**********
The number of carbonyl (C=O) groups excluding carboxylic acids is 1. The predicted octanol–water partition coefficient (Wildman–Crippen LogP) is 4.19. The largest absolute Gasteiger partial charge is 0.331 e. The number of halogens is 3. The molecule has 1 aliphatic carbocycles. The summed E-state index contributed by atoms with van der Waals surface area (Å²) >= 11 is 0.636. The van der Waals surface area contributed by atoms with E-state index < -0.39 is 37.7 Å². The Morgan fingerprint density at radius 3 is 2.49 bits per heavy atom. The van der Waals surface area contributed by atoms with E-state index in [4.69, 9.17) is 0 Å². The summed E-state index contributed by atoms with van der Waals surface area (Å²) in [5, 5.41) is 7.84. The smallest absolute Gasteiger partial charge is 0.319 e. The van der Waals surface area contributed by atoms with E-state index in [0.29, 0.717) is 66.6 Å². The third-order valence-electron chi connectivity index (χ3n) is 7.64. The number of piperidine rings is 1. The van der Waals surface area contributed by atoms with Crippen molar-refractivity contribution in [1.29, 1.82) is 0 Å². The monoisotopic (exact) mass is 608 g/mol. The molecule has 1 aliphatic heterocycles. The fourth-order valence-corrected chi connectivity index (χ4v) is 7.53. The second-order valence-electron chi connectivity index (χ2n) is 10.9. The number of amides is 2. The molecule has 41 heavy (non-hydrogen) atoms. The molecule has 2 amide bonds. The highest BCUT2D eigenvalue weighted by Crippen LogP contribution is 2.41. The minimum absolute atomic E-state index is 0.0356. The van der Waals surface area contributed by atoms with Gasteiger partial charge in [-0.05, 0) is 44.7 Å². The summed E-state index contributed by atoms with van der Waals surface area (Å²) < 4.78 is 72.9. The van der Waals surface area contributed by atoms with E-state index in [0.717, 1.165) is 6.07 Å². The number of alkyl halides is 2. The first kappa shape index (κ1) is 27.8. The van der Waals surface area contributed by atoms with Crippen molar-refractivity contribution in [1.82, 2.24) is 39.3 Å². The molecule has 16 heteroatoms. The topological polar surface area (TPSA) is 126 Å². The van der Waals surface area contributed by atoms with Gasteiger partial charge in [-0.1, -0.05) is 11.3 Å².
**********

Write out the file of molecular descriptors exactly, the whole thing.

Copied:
The number of carbonyl (C=O) groups excluding carboxylic acids is 1. The predicted octanol–water partition coefficient (Wildman–Crippen LogP) is 4.19. The largest absolute Gasteiger partial charge is 0.331 e. The number of halogens is 3. The molecule has 1 aliphatic carbocycles. The summed E-state index contributed by atoms with van der Waals surface area (Å²) >= 11 is 0.636. The van der Waals surface area contributed by atoms with E-state index < -0.39 is 37.7 Å². The Morgan fingerprint density at radius 3 is 2.49 bits per heavy atom. The van der Waals surface area contributed by atoms with E-state index in [4.69, 9.17) is 0 Å². The summed E-state index contributed by atoms with van der Waals surface area (Å²) in [5, 5.41) is 7.84. The smallest absolute Gasteiger partial charge is 0.319 e. The van der Waals surface area contributed by atoms with E-state index in [0.29, 0.717) is 66.6 Å². The third-order valence-electron chi connectivity index (χ3n) is 7.64. The number of piperidine rings is 1. The van der Waals surface area contributed by atoms with Crippen molar-refractivity contribution in [1.29, 1.82) is 0 Å². The monoisotopic (exact) mass is 608 g/mol. The molecule has 1 aliphatic heterocycles. The fourth-order valence-corrected chi connectivity index (χ4v) is 7.53. The second-order valence-electron chi connectivity index (χ2n) is 10.9. The number of amides is 2. The molecule has 41 heavy (non-hydrogen) atoms. The molecule has 2 amide bonds. The highest BCUT2D eigenvalue weighted by Crippen LogP contribution is 2.41. The minimum absolute atomic E-state index is 0.0356. The van der Waals surface area contributed by atoms with Gasteiger partial charge in [-0.05, 0) is 44.7 Å². The summed E-state index contributed by atoms with van der Waals surface area (Å²) < 4.78 is 72.9. The van der Waals surface area contributed by atoms with E-state index in [0.717, 1.165) is 6.07 Å². The number of alkyl halides is 2. The first kappa shape index (κ1) is 27.8. The van der Waals surface area contributed by atoms with Crippen molar-refractivity contribution in [1.82, 2.24) is 39.3 Å². The molecule has 16 heteroatoms. The topological polar surface area (TPSA) is 126 Å². The van der Waals surface area contributed by atoms with Gasteiger partial charge in [-0.1, -0.05) is 11.3 Å².